Spring Getaway in Bayfield, Wisconsin
- Jim and Joanne Collins get ready to welcome travelers to their 12 gardens during Bayfield's annual garden tour.
Bayfield in bloom
Springtime visits to this Lake Superior town in northern Wisconsin reveal sights, sounds and scents Midwesterners welcome after a long winter. Daffodils and lupines nod as waves lap the shore. Pink and white apple blossoms blanket the ridge above town. And some of the town's 611 residents actually have time to sit and chat about Bayfield's natural beauty before the busy summer travel season starts.
Click through our slides for suggestions on when to go, what to do, where to eat and where to stay for a spring getaway in Bayfield.
- The harbor blooms with annual baskets by early May.
Beat the crowds
A Memorial Day visit reveals a side of Bayfield that disappears by July 4, when thousands of visitors pour in to tour the nearby Apostle Islands National Lakeshore and hit concerts under the Big Top Chatauqua tent. An apple festival brings another wave of tourists in October. But for those riddled with cabin fever after winter, the springtime setting is just right for strolling, driving, biking, breathing deeply and noticing the pop of fresh colors.
- Baskets of blooms bring bright seasonal color to Hauser's Perennial Barn, a 1928 Sears catalog barn.
Dozens of Master Gardeners (and other serious gardeners) live on this peninsula 80 miles east of Duluth. For years, gardeners from as far away as the Twin Cities have traveled here for the perennial plant sale and the annual garden tour. For other springtime visitors who miss those events, the blooms are like a private living-art show.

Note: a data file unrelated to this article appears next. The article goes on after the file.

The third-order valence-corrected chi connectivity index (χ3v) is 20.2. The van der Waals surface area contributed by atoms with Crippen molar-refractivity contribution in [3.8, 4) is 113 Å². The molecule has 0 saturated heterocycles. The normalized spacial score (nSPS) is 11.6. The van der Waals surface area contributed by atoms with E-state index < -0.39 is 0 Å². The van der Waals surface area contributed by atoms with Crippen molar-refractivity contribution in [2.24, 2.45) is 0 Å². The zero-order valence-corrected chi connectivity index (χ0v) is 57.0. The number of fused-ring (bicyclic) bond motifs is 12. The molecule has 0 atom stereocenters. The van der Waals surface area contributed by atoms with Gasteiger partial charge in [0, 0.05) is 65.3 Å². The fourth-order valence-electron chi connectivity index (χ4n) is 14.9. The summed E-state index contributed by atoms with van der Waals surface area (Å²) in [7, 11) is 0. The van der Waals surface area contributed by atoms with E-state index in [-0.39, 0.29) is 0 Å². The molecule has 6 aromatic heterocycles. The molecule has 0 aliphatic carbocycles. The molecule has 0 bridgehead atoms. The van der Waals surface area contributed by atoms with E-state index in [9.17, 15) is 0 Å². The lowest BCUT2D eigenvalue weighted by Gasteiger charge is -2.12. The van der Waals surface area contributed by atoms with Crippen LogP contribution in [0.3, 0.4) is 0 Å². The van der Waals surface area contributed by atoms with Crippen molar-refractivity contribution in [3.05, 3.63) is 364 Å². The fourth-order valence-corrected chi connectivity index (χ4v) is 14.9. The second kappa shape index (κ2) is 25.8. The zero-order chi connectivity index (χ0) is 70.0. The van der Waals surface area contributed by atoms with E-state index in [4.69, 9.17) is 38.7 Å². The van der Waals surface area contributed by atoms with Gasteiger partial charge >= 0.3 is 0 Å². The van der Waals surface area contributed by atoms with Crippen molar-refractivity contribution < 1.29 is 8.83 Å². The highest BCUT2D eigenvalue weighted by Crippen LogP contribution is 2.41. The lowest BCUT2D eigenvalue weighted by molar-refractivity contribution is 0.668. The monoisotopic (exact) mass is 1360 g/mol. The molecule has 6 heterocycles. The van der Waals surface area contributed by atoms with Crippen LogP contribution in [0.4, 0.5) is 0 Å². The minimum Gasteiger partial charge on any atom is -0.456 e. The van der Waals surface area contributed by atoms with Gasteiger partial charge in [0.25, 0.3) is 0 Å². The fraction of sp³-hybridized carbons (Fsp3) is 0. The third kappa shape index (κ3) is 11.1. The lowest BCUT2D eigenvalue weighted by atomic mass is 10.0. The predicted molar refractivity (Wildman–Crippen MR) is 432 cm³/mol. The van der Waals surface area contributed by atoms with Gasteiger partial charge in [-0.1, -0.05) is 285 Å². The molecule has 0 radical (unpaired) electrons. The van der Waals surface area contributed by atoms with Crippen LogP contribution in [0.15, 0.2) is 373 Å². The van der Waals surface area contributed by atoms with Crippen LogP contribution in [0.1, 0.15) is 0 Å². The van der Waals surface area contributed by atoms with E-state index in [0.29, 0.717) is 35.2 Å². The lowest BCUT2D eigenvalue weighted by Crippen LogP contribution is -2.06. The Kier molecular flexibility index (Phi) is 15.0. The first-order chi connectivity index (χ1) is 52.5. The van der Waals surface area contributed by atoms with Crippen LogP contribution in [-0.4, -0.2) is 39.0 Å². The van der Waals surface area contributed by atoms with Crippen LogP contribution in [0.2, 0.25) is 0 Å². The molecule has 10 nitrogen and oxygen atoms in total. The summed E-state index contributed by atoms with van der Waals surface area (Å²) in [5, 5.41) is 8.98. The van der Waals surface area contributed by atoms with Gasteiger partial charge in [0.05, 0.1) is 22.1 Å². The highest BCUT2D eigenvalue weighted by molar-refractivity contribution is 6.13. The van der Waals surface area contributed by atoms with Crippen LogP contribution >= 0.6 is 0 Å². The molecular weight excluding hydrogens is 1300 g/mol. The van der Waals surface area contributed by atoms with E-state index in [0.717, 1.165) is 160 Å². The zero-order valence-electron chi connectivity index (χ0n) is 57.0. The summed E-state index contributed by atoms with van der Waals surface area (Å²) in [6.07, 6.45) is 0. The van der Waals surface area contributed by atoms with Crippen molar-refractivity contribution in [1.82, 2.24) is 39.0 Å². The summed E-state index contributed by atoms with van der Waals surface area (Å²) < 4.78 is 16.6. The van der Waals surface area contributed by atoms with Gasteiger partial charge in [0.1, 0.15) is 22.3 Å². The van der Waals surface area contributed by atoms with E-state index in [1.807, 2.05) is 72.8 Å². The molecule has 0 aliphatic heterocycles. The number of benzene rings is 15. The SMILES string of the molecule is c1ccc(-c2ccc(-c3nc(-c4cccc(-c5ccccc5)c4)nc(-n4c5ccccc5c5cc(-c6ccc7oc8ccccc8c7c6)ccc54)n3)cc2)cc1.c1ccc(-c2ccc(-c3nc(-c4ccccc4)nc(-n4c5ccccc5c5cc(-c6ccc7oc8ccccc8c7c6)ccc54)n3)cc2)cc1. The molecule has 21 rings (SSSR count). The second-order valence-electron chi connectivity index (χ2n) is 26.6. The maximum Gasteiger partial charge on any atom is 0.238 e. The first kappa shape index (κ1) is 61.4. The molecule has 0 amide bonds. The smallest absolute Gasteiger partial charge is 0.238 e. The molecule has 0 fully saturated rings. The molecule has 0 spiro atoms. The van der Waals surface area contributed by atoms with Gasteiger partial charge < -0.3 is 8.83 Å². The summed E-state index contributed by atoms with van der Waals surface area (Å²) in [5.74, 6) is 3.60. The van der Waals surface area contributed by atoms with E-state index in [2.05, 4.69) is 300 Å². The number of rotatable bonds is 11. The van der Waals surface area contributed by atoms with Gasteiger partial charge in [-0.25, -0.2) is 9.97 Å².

- Lupines are Bayfield's signature flower.
The flowers of May and June
The show starts in mid-May, when 40,000 daffodils unfurl sunny yellow petals along State-13 leading into town. That's about three weeks before bushy magenta lupines push up from the sandy dirt along the wooded hillsides. Lilacs welcome June with regal purple plumes. Colors deepen during 35-degree nights and brighten during 60-degree days.
Planning your Bayfield trip
Many attractions and restaurants keep limited hours until Memorial Day. Call to check on bloom times before you go. For more info, contact the Bayfield Chamber of Commerce and Visitor Bureau. (800) 447-4094); bayfield.org
- The Brownstone Trail hugs Lake Superior and offers a 5-mile ride along an old railroad grade.
What to do: Touring
Bayfield Bike Route The shop (open seasonally) offers maps with suggested rides around the area based on skill level. For a quick but totally worth-it ride, hop on the Brownstone Trail. The trail hugs Lake Superior and includes a narrow wood bridge you have to walk your bike over—which gives you a chance to hear the shush-shush-shush of Lake Superior's waves on the beach below. See Midwest Living's review. (715) 209-6864
Bayfield Heritage Tours These 90-minute walking tours of Bayfield offer wonderful insights to the history and characters that settled this town and helped it grow. Most tours begin at Bayfield's Carnegie Library. Guides assume the identities of people who lived in Bayfield, and they dress accordingly. Admission charged; reservations required. (715) 779-0299; bayfieldheritagetours.com
- Eric Carlson and Ellen Kwiatkowski grow organic blueberries, raspberries and apples at Blue Vista Farm.
What to do: Orchards and farms
Bayfield Apple Company This apple-lovers' haven, which also is Wisconsin's largest raspberry grower, has developed a lower-sugar version of commercial pectin that uses apple juice produced on-site. Products in the orchard's store include an apple cider with a subtle raspberry undertone, apple mustards and butters and jams. (800) 363-4526; bayfieldapple.com